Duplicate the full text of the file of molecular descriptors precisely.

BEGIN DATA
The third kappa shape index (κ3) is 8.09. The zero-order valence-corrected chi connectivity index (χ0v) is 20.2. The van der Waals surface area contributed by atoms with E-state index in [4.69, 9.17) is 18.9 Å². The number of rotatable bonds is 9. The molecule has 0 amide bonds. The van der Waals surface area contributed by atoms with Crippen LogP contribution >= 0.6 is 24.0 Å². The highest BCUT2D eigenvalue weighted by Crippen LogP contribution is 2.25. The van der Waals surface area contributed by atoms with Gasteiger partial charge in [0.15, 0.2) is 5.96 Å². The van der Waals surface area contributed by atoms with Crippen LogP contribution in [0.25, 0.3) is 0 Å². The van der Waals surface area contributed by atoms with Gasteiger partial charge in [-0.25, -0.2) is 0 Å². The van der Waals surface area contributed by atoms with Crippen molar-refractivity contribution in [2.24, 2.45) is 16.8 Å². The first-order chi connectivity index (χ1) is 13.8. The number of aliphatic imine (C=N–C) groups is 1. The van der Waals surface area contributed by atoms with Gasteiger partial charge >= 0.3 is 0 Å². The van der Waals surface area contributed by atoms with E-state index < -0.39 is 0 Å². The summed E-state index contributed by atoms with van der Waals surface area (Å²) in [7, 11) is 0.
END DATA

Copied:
The third kappa shape index (κ3) is 8.09. The zero-order valence-corrected chi connectivity index (χ0v) is 20.2. The van der Waals surface area contributed by atoms with E-state index in [4.69, 9.17) is 18.9 Å². The number of rotatable bonds is 9. The molecule has 0 amide bonds. The van der Waals surface area contributed by atoms with Crippen LogP contribution >= 0.6 is 24.0 Å². The highest BCUT2D eigenvalue weighted by Crippen LogP contribution is 2.25. The van der Waals surface area contributed by atoms with Gasteiger partial charge in [0.15, 0.2) is 5.96 Å². The van der Waals surface area contributed by atoms with Crippen LogP contribution in [0.25, 0.3) is 0 Å². The van der Waals surface area contributed by atoms with Gasteiger partial charge in [-0.25, -0.2) is 0 Å². The van der Waals surface area contributed by atoms with Crippen molar-refractivity contribution in [2.24, 2.45) is 16.8 Å². The first-order chi connectivity index (χ1) is 13.8. The number of aliphatic imine (C=N–C) groups is 1. The van der Waals surface area contributed by atoms with Gasteiger partial charge >= 0.3 is 0 Å². The van der Waals surface area contributed by atoms with E-state index < -0.39 is 0 Å². The summed E-state index contributed by atoms with van der Waals surface area (Å²) in [7, 11) is 0.